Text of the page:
Bells will not ring, doors will not open, teachers will not teach and students will not learn when primary schools close during an educators strike this Wednesday.

Whanganui primary school teachers and principals will gather at 10.45am in the Whanganui City College carpark before marching down Victoria Ave and rallying at Majestic Square.

It follows months of NZEI Te Riu Roa meetings that discussed issues such as poor pay, difficulty recruiting and retaining teachers, and a lack of resources and time to teach.

Teachers and parents met at St John's Hill School on Parkes Ave on Friday to discuss the looming strike.

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Lauren Symes has three children attending the school and her oldest recently departed for Whanganui Intermediate School.

"I sit in the classroom every Friday when the junior classes do discovery, which is where they get away from their desks for a while and do something hands-on," Symes said.

"The biggest change I've noticed is the challenging behaviour that is in classes now and the lack of support for teachers with them."

Symes is a stay-at-home mum. When her older children began school she still had babies to look after but, now that they have grown up, she is able to help out at the school.

"The biggest eye-opener for parents would be to come and sit in a classroom," she said.

"When you sit in a classroom you can see what action is needed, you see that it's not just about pay, it's about gaining resources and teacher aides and all of that.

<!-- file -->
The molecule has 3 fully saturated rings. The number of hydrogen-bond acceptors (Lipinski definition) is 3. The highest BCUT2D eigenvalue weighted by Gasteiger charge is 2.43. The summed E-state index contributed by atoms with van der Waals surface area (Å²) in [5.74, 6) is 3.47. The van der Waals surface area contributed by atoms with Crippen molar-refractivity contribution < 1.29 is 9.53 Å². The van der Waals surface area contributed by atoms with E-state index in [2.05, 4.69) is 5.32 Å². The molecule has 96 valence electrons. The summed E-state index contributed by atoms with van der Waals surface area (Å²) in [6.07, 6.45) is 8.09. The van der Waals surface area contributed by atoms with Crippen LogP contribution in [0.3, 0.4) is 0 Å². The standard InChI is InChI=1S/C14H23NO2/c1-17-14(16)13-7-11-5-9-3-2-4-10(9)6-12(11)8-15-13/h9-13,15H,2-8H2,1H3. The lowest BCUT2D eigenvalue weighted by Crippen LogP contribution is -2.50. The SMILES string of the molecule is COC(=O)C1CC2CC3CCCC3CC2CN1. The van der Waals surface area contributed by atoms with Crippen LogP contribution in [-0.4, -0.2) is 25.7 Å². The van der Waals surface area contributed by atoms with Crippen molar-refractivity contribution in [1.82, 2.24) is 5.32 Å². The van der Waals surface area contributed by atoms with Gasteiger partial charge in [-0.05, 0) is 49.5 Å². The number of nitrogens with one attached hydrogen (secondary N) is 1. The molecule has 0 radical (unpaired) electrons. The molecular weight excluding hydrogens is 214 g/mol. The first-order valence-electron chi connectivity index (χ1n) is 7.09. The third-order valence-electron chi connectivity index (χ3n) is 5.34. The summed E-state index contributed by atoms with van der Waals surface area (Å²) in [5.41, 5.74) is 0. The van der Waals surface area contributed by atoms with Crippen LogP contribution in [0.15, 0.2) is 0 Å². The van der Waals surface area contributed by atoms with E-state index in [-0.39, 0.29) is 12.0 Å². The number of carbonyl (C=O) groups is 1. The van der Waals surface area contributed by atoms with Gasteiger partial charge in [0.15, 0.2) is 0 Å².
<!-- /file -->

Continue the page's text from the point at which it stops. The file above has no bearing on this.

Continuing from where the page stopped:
"People have no idea."

Symes supports the strike action, but admits that it is disruptive.

"Parents are busy, they're working, there are probably a lot of parents that want to help out in schools, but just don't have the time," she said.

"With parents who are both working fulltime, how do they cope with strikes? They're looking at having to pay someone to do it or they have to rely on grandparents."

There were over 20 members of staff and students' parents at the meeting. They were addressed by St John's Hill School principal Michael Fitzgerald.

"It has been 24 years since teachers have taken this sort of action and it's because of how passionate we are about it that we're standing firm," Fitzgerald said.

"We're striking for the future of our kids. That's the main message we want to give because we do see it as a crisis in education."

He said there has been a 40 per cent decline in teacher applications in recent years.

"Resourcing is probably key to most teachers concerned - we've got increased kids with learning and behavioural needs.

"Support for these learners is critical if we want to make a difference. Who's going to be sitting in front of a classroom in a couple of years' time? We want quality."